How to export data with changefeeds

Last edited on June 21, 2023

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    Exporting data is a crucial tool in any database user’s toolkit. In CockroachDB, the EXPORT command has long provided this essential functionality to:

    • Move data to a different data store for business analytics

    • Migrate data to a new database

    • Archive data in a platform-neutral way

    • Seed an application with data

    Say, for example, you need to export a sizable amount of JSON to seed a core data store for a streaming service. Sometimes you can pre-seed this data alongside your application with an EXPORT. But if you’re working on the scale of a company like Netflix, EXPORT commands come with some limitations that led us to explore an additional way to export data.

    How to use changefeeds to export data out of CockroachDB

    Problems with EXPORTCopy Icon

    First of all, EXPORTs have some configurability and integration limitations — but these are minor issues compared to two other problems:

    • EXPORT commands have a natural scale limit: above a certain table size (TBs of data), EXPORTs are likely to run into snags that cause them to restart. Since they must restart from the beginning, it is unlikely a very high data scale EXPORT will ever finish.

    • EXPORTs have limited observability compared to jobs like schema changes and backups, since they aren’t actually jobs themselves.


    When (and why) you should use change data capture

    There is a solution to these problems. In CockroachDB you can export data using changefeeds (available in CockroachDB Enterprise, our fully managed offering, CockroachDB dedicated, and CockroachDB serverless).

    (CockroachDB Core users are invited to try an experimental feature: EXPERIMENTAL CHANGEFEED FOR. This statement allows users to create a new changefeed to stream row-level changes to the client indefinitely, until the underlying connection is closed or the changefeed is canceled).

    How to export data with changefeedsCopy Icon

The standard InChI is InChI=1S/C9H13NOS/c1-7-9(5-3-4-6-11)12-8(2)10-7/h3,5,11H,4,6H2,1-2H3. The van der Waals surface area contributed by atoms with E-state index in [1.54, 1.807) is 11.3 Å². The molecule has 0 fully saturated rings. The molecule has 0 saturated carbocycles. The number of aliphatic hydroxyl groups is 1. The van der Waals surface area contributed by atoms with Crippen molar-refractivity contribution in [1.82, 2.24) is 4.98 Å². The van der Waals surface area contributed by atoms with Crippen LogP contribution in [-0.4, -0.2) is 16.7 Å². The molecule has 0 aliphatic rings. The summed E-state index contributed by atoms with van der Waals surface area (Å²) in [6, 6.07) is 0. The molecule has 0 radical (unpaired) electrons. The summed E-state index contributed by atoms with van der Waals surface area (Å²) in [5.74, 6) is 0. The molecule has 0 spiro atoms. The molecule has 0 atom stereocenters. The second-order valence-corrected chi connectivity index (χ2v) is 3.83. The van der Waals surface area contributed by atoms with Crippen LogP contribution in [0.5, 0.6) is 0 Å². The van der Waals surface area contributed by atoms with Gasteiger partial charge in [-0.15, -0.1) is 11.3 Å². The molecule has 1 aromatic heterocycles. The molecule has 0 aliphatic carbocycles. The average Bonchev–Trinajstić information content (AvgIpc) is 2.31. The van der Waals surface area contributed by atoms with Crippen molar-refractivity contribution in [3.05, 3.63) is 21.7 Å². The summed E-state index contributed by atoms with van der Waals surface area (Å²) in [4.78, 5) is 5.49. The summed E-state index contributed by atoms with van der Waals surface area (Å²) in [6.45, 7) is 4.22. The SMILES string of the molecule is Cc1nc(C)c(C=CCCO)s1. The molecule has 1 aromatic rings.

Enterprise change data capture (CDC) provides row-level change subscriptions for downstream processing. In CockroachDB users can create a new changefeed to stream row-level changes in a configurable format to a configurable sink such as Apache Kafka.

    CREATE CHANGEFEED FOR table INTO [kafka, webhook, cloud storage, gc pubsub] WITH format=csv, initial_scan=only;

    The CREATE CHANGEFEED statement creates a new CockroachDB enterprise changefeed, which targets an allowlist of tables called “watched rows”. Every change to a watched row is emitted as a record in a configurable format (JSON or Avro) to a configurable sink (Kafka, Google Cloud Pub/Sub, a cloud storage sink, or a webhook sink). You can create, pause, resume, alter, or cancel an Enterprise changefeed.

    In the base case, changefeeds send a stream of continuous updates to a table via a SQL connection or external system. However, using the initial_scan=only option, a changefeed will emit a snapshot of the table and the job will complete.

    Using changefeeds allows us to take advantage of a wider set of integrations and configurability, as well as the robust-at-scale changefeed architecture.

    Automatic data scalingCopy Icon

    The huge advantage: in CockroachDB changefeeds are built to scale organically with your data. Here’s how it works:

    • Changefeeds take advantage of parallel processing of data

    • Changefeeds use the jobs system, which comes with enhanced observability and scale infrastructure

    • Changefeeds utilize checkpointing to remain robust as data scales out

    Let’s compare CREATE CHANGEFEED to a traditional EXPORT:

    For more details about the differences in configurability, check out the export and enterprise changefeed docs.

    Changefeeds offer a great alternative to EXPORTs for users at a high scale of data. There are still a few limitations compared to the EXPORT command, but changefeeds are quickly approaching feature parity. Moreover, changefeeds offer many configuration and destination options beyond those offered by EXPORTs.

    Application Performance
    Schema Changes
    Dataflow Processing